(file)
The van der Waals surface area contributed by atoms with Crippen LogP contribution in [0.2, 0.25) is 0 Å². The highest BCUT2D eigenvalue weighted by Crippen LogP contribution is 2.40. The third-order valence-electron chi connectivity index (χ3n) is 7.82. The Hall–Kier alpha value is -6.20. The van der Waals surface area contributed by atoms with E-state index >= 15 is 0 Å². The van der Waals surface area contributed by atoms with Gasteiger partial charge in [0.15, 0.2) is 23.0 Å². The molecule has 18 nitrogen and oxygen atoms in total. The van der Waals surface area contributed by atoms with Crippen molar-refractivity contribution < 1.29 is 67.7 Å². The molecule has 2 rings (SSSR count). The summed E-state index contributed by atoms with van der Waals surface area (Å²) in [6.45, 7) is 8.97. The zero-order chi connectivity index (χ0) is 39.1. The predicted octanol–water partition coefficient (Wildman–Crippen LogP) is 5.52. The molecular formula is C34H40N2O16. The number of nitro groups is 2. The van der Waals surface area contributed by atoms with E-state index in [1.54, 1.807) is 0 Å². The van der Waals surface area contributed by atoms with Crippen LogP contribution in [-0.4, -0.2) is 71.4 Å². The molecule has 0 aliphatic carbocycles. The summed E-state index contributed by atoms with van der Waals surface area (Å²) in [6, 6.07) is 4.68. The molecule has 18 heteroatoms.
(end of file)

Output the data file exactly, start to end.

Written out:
The van der Waals surface area contributed by atoms with Crippen LogP contribution in [0.2, 0.25) is 0 Å². The highest BCUT2D eigenvalue weighted by Crippen LogP contribution is 2.40. The third-order valence-electron chi connectivity index (χ3n) is 7.82. The Hall–Kier alpha value is -6.20. The van der Waals surface area contributed by atoms with E-state index >= 15 is 0 Å². The van der Waals surface area contributed by atoms with Gasteiger partial charge in [0.15, 0.2) is 23.0 Å². The molecule has 18 nitrogen and oxygen atoms in total. The van der Waals surface area contributed by atoms with Crippen molar-refractivity contribution < 1.29 is 67.7 Å². The molecule has 2 rings (SSSR count). The summed E-state index contributed by atoms with van der Waals surface area (Å²) in [6.45, 7) is 8.97. The zero-order chi connectivity index (χ0) is 39.1. The predicted octanol–water partition coefficient (Wildman–Crippen LogP) is 5.52. The molecular formula is C34H40N2O16. The number of nitro groups is 2. The van der Waals surface area contributed by atoms with E-state index in [1.54, 1.807) is 0 Å². The van der Waals surface area contributed by atoms with Crippen LogP contribution in [-0.4, -0.2) is 71.4 Å². The molecule has 0 aliphatic carbocycles. The summed E-state index contributed by atoms with van der Waals surface area (Å²) in [6, 6.07) is 4.68. The molecule has 18 heteroatoms.